Without the navigation system, placement of pedicle screws in subaxial cervical spines requires precise definition of entry point and screw trajectory preoperatively. However, literature has not provided consistent recommendations for these two parameters [1, 2, 10, 13, 16, 17]. These recommended values varied significantly and made screw insertion very challenging in surgical practice. Although high screw accuracy (91%) has been achieved with specialized surgical tools and cannulated screws, the consistent entry point and trajectory values for each pedicle were not given and must be measured preoperatively from CT scans of each vertebra for every patient [23]. Recently, an anatomical study of subaxial cervical pedicles and lateral masses using CT scans measured 98 asymptomatic adult volunteers and provided a method to determine the entry point and trajectory for subaxial cervical pedicle screws [20, 27]. Compared with other studies, the screw entry point and trajectory recommended in this study were more consistent and repeatable. However, no independent study has been performed to validate this approach on human cadavers or patients. Thus, the purpose of this study was to evaluate the accuracy of cervical pedicle screws inserted according to the recently published recommendations on screw entry point and trajectory.

Materials and methods

Definition of the entry point and trajectory of subaxial cervical pedicle screws

The guideline for screw entry point and trajectory for each individual level is shown in Table 1 and Fig. 1. The original recommendation given by Rao et al. was modified for easier surgical application. The sagittal angles given by Rao et al. [20] were not used as they were highly affected by cervical alignment, caused by disc degeneration in patients, and intraoperative neck position. Instead, the sagittal angles were determined intraoperatively using oblique fluoroscopy. The C-arm was placed perpendicularly to the longitudinal axis of the cervical spine and centered on the C5 vertebra. The angle of the C-arm was adjusted to see the maximal length of the pedicle as shown in Fig. 2. After the entry point and transverse angle were determined in the axial plane, the sagittal angle (in the sagittal plane) was guided by oblique fluoroscopy to direct the pedicle probe to the center of each pedicle (Fig. 1c).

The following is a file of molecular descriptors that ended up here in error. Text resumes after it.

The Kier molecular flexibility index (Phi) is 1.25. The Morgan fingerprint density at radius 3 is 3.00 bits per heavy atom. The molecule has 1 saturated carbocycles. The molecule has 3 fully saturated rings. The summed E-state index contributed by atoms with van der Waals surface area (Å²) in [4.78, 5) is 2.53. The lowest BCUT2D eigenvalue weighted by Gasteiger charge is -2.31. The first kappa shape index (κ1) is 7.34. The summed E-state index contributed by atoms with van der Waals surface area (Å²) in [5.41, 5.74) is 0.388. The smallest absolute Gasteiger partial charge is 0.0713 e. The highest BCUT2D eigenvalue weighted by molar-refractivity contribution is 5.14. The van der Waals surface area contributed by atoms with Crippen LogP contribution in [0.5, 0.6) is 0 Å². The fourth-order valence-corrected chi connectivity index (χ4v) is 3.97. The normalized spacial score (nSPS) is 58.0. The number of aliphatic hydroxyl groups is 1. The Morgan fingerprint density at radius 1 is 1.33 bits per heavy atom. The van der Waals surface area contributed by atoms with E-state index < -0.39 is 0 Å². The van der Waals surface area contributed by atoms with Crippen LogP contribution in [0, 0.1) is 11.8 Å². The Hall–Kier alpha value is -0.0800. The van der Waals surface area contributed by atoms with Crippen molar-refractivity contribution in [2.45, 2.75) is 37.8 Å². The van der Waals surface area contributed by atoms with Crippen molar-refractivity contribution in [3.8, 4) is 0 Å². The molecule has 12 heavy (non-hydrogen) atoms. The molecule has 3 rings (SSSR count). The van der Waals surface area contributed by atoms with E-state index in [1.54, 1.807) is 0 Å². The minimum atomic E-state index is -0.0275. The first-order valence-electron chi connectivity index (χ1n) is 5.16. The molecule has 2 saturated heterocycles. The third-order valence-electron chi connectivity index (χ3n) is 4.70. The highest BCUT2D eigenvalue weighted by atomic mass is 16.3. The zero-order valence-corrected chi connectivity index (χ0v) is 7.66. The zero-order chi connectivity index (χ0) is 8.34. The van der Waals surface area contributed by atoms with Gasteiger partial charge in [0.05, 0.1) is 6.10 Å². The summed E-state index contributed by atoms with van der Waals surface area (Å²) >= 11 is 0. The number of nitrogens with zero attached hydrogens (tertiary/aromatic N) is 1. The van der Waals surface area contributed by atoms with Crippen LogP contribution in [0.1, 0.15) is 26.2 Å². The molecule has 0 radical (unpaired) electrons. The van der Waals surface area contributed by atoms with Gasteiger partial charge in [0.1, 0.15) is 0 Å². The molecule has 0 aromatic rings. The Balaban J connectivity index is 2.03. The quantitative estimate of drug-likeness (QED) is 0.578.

Table 1
The entry point and trajectory used in this study according to quantitative data measured by Rao et al. [20, 27]
Fig. 1
Entry point and trajectory for C3–C7 pedicle screws
Fig. 2
The position of C-arm related to the cadaver

Surgical techniques

Six fresh frozen cadaver specimens (C3–C7) were used (60 pedicles). There were two men and four women. The average donor age was 68 years. The average height was 171 ± 6.7 cm. None of these donors had evidence of infectious or neoplastic diseases, nor congenital or developmental spinal malformations. All specimens had various degrees of degenerative changes.

The cadavers were placed prone, with the neck in the neutral position. A midline incision was made from the external occipital protuberance to the spinous process of T2. All soft tissues of the posterior aspect of the cervical spine were dissected and retracted laterally. The lateral margins of the lateral masses were exposed.